Expanding the Liberty Canon: Euripides’ Tragedy Ion

Euripides lived from about 480 BCE to 406 BCE. Though he is one of the three great figures of Athenian tragedy, along with Aeschylus and Sophocles, who have already been discussed, he may have been born outside Athens and died outside Athens.  This relatively mobile life is itself an issue at a time when identity with the city of one’s both and ancestors was  taken very seriously, and it was very difficult for anyone not born of parents of that city on both sides to become a citizen and participate in politics. It is an issue considered in the play considered here.

Euripides’ way of writing is distinct from that of Aeschylus and Sophocles, in that it is more discursive, with long prologues and characters speaking in short essays sometimes. There is less of the feeling than in Aeschylus and Sophocles of writing that is purely poetic and arises unreflectively from a world of myth, gods, and heroes. We should not think of Aeschylus and Sophocles as spontaneous poets of a mythical world view, there is a reflective designed element. Anyway, in Euripides we are likely to feel more part of a world of conscious reflection and debate on the limits of the customs and laws of the time. The mythical is not absent, but is more open to question. The writing style is more like an assembly of short essays joined by dramatic action, which is a slightly harsh way of distinguishing Euripides from the more continuous intense poetry of the other two great Attic tragedians.

More plays survive by Euripides than the other two writers of tragedies, and I hope to turn to some of those later in this series. For an entry in the Euripidean world, Ion is ideal form the point of view of questioning of the politics and religion of the time. The background to the play is that the God Apollo, also referred to as Phoebus, made the young woman Creusa pregnant.  She abandoned the resulting baby boy and believes him to have died. Apollo arranges for the boy to be raised as a servant at his temple in Delphi. The temple is connected with the Delphic Oracle, one of the major institutions of the ancient Greek world and one of the few things giving some unity to the great number of Greek states, along with the Olympic games. The oracles was a woman speaking in a riddling manner, whose words were interpreted  by priests. People came from all over the greek world to hear the prophecies and use them as advise. This include state representatives considering issues like war, so the Oracle has a political function, and may have been manipulated to serve political purposes.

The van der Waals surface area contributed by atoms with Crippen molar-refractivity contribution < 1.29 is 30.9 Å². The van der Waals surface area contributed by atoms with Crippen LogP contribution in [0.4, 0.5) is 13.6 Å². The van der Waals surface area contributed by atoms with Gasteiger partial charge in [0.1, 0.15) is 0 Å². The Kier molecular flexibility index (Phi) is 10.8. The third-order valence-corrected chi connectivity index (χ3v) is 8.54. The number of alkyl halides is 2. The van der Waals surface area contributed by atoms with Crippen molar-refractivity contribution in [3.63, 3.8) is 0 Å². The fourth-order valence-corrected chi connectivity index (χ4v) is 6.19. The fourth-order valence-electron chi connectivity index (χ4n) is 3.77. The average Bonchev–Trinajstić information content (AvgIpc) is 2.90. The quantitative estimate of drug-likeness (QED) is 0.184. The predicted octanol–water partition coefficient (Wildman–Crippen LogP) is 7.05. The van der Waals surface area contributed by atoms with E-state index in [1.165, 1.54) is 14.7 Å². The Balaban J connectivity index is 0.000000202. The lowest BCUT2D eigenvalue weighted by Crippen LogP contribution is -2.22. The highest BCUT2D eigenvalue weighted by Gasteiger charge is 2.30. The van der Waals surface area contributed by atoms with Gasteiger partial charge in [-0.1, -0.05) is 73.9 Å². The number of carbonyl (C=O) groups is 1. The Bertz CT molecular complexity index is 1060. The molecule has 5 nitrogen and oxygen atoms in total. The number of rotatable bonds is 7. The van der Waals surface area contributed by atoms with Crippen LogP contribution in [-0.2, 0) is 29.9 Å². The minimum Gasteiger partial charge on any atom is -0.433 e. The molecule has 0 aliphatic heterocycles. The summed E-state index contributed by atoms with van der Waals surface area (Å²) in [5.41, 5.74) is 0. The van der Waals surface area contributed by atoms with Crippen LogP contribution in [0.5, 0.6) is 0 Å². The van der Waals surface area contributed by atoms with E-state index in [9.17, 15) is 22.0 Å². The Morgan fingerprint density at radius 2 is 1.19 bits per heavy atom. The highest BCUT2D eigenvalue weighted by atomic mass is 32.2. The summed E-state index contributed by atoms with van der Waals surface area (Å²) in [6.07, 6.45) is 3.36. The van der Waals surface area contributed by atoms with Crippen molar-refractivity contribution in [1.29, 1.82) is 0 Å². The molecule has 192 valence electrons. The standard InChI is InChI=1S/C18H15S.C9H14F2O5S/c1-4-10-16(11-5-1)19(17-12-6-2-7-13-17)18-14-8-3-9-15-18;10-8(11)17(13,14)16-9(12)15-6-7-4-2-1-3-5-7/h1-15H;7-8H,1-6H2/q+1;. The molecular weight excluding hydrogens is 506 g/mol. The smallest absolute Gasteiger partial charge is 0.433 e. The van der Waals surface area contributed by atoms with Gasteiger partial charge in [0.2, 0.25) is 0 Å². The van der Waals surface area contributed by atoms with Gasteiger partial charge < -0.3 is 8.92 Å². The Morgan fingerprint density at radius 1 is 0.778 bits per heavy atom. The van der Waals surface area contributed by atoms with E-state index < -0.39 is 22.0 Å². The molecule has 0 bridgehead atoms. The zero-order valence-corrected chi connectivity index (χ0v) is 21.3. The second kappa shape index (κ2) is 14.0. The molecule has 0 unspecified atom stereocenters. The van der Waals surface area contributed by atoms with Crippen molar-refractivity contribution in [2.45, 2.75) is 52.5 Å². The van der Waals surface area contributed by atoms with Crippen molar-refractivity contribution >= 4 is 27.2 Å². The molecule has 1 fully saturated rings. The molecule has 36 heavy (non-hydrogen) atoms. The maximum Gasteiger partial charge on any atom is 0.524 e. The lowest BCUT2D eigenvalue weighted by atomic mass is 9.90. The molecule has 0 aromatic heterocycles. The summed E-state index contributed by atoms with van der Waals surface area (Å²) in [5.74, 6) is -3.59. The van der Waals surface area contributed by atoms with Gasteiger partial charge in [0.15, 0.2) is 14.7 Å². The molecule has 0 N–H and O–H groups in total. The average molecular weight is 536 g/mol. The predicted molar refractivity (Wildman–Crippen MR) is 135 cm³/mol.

Euripides does not engage directly with the political role of the  Oracle, but the story of Ion revolves around the mythical history of Athens and the early Greek states. Ion is the name of the boy abandoned by Creusa. Creausa comes to the temple with her husband Xuthus when Ion is a young man, with no idea of what has happened to him. Xuthus is a powerful man in Athens, who came from outside the city, but became an important citizen after helping the city to victory in war.